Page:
Concurrent Engineering 642
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Concurrent engineering is a method by which several teams within an organization work simultaneously to develop new products and services. By engaging in multiple aspects of development concurrently, the amount of time involved in getting a new product to the market is decreased significantly. In markets where customers value time compression, fast-cycle developers have a distinct advantage. Additionally, in many high-technology areas such as electronics and telecommunications, product-technology performance is continuously increasing and price levels are dropping almost daily. In such areas, a firm's ability to sustain its competitive edge largely depends on the timely introduction of new or improved products and technologies. More and more, the time parameter makes the difference between mere survival and substantial profit generation. Concurrent engineering is a key method for meeting this need of shortening a new product's time-to-market.


In the past, commercial success was practically guaranteed for companies that could design, develop, and manufacture high-quality products that satisfied real needs at competitive prices. However, beginning in the early 1990s this traditional formula radically changed as time-to-market became a vital component of commercial success. Studies have demonstrated that being a few months late to market is much worse than having a 50 percent cost overrun when these overruns are related to financial performance over the lifecycle of a new product or service. In other words, time has become a key driver of competitive success, from design and development to the actual launch of a new product or service.

Traditional project planning and execution has been marked by the definition of objectives and mile-stones. These goals are met through a progression of networked activities, some of which must be performed sequentially, others of which may be conducted in parallel. Planning techniques such as Program Evaluation and Review Technique (PERT), Graphical Evaluation and Review Technique (GERT), and Critical Path Method (CPM) have been used to support this sequencing of tasks and activities. However, until the beginning of the 1990s time compression was not a major issue in the new product development environment. In the planning and scheduling of tasks and activities, any time compression concerns were only implicitly present.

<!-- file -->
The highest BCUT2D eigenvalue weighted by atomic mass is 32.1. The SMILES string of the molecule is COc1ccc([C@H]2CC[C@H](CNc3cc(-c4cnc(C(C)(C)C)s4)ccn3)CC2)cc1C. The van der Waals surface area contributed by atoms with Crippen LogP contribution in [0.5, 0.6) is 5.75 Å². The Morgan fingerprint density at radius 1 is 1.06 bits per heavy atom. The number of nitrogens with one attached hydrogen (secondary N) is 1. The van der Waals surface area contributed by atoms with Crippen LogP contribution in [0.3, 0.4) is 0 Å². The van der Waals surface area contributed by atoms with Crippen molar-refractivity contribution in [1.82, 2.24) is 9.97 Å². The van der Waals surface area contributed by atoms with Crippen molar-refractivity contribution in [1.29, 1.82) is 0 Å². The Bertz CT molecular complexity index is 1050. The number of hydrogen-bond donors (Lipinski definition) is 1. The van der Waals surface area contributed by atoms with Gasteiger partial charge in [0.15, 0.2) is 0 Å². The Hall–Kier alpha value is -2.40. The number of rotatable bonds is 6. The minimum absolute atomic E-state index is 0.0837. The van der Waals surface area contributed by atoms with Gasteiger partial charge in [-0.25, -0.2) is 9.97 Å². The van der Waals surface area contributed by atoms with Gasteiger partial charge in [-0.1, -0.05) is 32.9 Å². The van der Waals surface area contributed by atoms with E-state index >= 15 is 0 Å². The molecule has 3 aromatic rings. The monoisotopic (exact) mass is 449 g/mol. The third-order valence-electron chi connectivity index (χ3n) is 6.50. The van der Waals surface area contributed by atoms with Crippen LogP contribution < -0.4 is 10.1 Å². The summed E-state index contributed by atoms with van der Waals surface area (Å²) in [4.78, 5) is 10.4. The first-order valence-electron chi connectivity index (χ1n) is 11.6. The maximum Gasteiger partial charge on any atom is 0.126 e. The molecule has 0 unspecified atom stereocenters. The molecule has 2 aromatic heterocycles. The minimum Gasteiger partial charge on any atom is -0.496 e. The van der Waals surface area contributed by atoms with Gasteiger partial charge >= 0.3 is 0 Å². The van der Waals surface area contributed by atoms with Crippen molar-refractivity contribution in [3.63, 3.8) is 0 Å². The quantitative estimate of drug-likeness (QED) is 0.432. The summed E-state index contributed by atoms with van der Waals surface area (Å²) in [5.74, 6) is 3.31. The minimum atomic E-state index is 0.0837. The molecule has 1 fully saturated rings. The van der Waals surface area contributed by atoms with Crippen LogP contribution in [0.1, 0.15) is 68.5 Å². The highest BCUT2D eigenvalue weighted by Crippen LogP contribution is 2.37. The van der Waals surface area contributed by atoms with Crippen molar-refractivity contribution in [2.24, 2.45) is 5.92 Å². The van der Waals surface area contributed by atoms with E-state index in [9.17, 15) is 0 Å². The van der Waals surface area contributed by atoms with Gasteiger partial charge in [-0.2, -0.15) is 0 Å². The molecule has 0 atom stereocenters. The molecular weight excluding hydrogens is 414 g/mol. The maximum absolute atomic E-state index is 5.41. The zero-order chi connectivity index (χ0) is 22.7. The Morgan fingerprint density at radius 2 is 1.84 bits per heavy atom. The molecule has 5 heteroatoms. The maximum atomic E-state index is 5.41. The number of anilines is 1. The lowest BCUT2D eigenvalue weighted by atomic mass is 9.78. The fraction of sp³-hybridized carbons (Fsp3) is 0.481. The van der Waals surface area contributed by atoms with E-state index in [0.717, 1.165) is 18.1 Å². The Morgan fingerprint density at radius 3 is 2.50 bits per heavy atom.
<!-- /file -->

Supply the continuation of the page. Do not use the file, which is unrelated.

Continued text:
Because time has become a competitive weapon, time pressures have become central to the project-based new product development organization. These pressures have led to the explicit understanding that time compression is a driver of project (and subsequent business) performance. As a consequence, methods, techniques, and organizational approaches have been designed and developed that allow for time compression needs to be handled in a proper manner. All time-centered approaches have one principle in common: they attempt to maximize the number of major design or development tasks that are performed concurrently, thus the concept of concurrent engineering.

In a concurrent engineering environment, even if certain tasks cannot be completely executed at the same time, designers and developers are encouraged to achieve maximum overlap between otherwise sequential activities. In other words, concurrent engineering aims at achieving throughput time reductions by planning and executing design and development activities in parallel, or by striving for maximum overlap between activities that cannot be completely executed in parallel (for example, when one of the tasks or activities requires information to be partially generated during a previous task or activity).

Therefore, concurrent engineering is based on the premise that the parallel execution of major design components will decrease the throughput time of projects, thus reducing the time-to-market for new products and services. For example, applying concepts of parallelism during the Boeing 777 transport design resulted in a time compression of 1.5 years as compared to its predecessor, the Boeing 767. Concurrent engineering allowed the Boeing Company to introduce the new airplane in time to limit the advantage of its competitor, Airbus Industrie.